If you are like me and are not shy to leave your Christmas shopping a tad late, you are going to love this column - especially if you are shopping for people with just a remote interest in rugby. In Black and White - Jake White's book, written by Craig Ray, is an absolute must read.
It will make you laugh, it will probably make you cry, but best of all, it will entertain. It's an engrossing insight into not only the life of one of South Africa's most successful coaches of all time, but also the way rugby is run in this unique country in which the game is treated as a political currency. In fact - some of the tales actually need to be read to be believed!
The Luke Watson forced inclusion in the initial Rugby World Cup squad, and subsequent demand from the Watson family for Luke to be in the team that went to France, at risk of Jake losing his job should he not adhere to the demand, is probably the most earth-shattering tale, but that has been quite widely discussed in the media since news of the book launch filtered through. Hints of a third force, marshalled by political activists who played in the isolation Saru era, running South African rugby, are also fairly startling.
White obviously also uses the book to give his side of the story on him not being asked to extend his coaching contract, which he still believes was his right. He also voices his sadness and anger at the way the Bok coaching post was advertised during the World Cup meaning that Alistair Coetzee, the only one of his assistants to apply for the job, was scrambling to put a CV together while also trying to fulfill his World Cup commitments.
In fact, this is not really a book about rugby, so if you are looking for insights into the coaching brain of the man, this is not the book for you. And this is probably the only disappointment, really, but it does reinforce the fact that coaching the Springboks is almost not about what goes on inside the white lines, but how you manage the politics in the office. That is if you have an office - White's tale about coming back to the Saru offices in January of this year all chipper and looking forward to the world cup year, only to be told that he no longer had an office as Jonathan Stones had taken it, is also fairly chuckle-worthy.
Against the move
Another interesting tale is how Jake lost his job during Nick Mallett's reign. It was on the 1998 tour to the UK. Alan Solomons, then assistant to Mallett, and recently appointed Stormers head coach, was pushing hard for a place in the starting line-up for his blue-eyed boy, Bob Skinstad. Mallett was thus thinking of creating a space for Skinstad by either dropping Bok hard-man, Andre Venter, or moving him to lock, so he asked Jake for his opinion. White was very much against the move and said as such.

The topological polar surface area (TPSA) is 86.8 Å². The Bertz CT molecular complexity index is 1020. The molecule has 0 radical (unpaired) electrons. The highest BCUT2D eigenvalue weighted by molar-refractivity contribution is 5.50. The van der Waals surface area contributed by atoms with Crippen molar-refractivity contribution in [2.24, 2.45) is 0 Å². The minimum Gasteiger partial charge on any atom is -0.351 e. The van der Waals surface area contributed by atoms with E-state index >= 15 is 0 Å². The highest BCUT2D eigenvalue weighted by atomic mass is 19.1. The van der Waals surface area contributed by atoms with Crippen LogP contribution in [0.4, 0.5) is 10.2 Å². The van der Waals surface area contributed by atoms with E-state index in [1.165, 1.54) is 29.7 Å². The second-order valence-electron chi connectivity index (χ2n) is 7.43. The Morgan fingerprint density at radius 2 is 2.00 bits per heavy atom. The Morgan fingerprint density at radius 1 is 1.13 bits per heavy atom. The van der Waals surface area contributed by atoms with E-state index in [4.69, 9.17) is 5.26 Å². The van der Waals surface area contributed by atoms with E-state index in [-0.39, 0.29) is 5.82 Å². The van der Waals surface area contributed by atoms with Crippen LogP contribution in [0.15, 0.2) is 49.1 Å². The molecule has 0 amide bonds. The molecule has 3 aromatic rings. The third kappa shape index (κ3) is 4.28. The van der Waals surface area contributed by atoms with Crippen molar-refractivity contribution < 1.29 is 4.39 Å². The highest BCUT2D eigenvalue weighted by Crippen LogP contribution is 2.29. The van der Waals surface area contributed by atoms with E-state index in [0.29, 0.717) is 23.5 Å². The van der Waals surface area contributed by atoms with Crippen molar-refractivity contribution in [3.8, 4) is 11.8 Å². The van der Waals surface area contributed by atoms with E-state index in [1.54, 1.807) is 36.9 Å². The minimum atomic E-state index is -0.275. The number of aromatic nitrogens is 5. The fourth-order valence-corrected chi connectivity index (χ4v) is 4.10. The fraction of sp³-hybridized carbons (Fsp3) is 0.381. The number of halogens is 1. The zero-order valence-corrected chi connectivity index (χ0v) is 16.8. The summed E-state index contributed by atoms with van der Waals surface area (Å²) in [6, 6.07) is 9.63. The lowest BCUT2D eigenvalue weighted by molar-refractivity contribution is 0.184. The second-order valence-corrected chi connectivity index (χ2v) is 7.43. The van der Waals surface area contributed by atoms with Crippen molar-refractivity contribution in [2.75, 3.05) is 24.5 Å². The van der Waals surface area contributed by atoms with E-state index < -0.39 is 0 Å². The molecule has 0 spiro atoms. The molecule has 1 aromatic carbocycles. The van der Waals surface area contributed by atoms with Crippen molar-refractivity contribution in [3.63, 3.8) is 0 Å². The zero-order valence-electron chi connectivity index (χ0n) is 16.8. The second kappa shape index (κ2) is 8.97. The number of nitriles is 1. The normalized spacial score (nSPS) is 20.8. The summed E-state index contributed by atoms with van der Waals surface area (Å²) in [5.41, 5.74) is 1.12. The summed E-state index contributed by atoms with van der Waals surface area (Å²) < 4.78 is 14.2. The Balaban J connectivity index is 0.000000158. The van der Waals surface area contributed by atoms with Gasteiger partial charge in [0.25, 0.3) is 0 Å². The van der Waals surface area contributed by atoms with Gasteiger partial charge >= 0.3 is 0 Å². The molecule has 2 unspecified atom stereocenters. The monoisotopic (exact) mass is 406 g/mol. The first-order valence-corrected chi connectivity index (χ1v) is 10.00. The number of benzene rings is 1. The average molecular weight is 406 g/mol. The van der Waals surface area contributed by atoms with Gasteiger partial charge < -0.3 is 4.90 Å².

Solomons heard about this and promptly gave Mallett an ultimatum - it was either himself or Jake White. Mallett opted for Solomons and later dropped both Venter and skipper, Gary Teichmann, to totally destroy what the Boks had done in 1997 and 1998, and thus go on to suffer a torrid World Cup in 1999...
The most intriguing section of the book for me, though, are the pages detailing his toughest year at the helm - 2006. Many things contributed to "annis horribilis" as Oregan Hoskins put it at a post-match conference in front of the team and coach, and he came perilously close to losing his job.
But it all started on the field when he lost his star player, Schalk Burger, to a long-term neck injury. Now Jake is seemingly not one to admit to mistakes, and given his meticulous preparation for everything he does, one can understand his thought process.
Ironic and sad
But in that year he refused to replace a Burger with a player of similar ilk - an open side "fetcher" of a flank. And in the book he still refuses to accept that he made an error. Had the man selected Luke Watson (to my mind, then a deserved selection) or Wikus van Heerden (who went on to prove how valuable a player he is at the World Cup), or, in fact, any other like-minded flank, instead of trying to get Pierre Spies and Danie Rossouw to adapt to that position, he would have solved a multitude of his issues that year.
And it is rather fitting, if ironic and sad, that this man born with rugby in his veins, goes out on a bit of a low, losing against a fantastic BaaBaas side whose man of the match was open side Welsh flank, Martyn Williams, while playing a lock on the open side instead of a traditional fetcher...
Tank is a former WP tighthead prop and now Sport24 editor and the author of the blog, Front Row Grunt.
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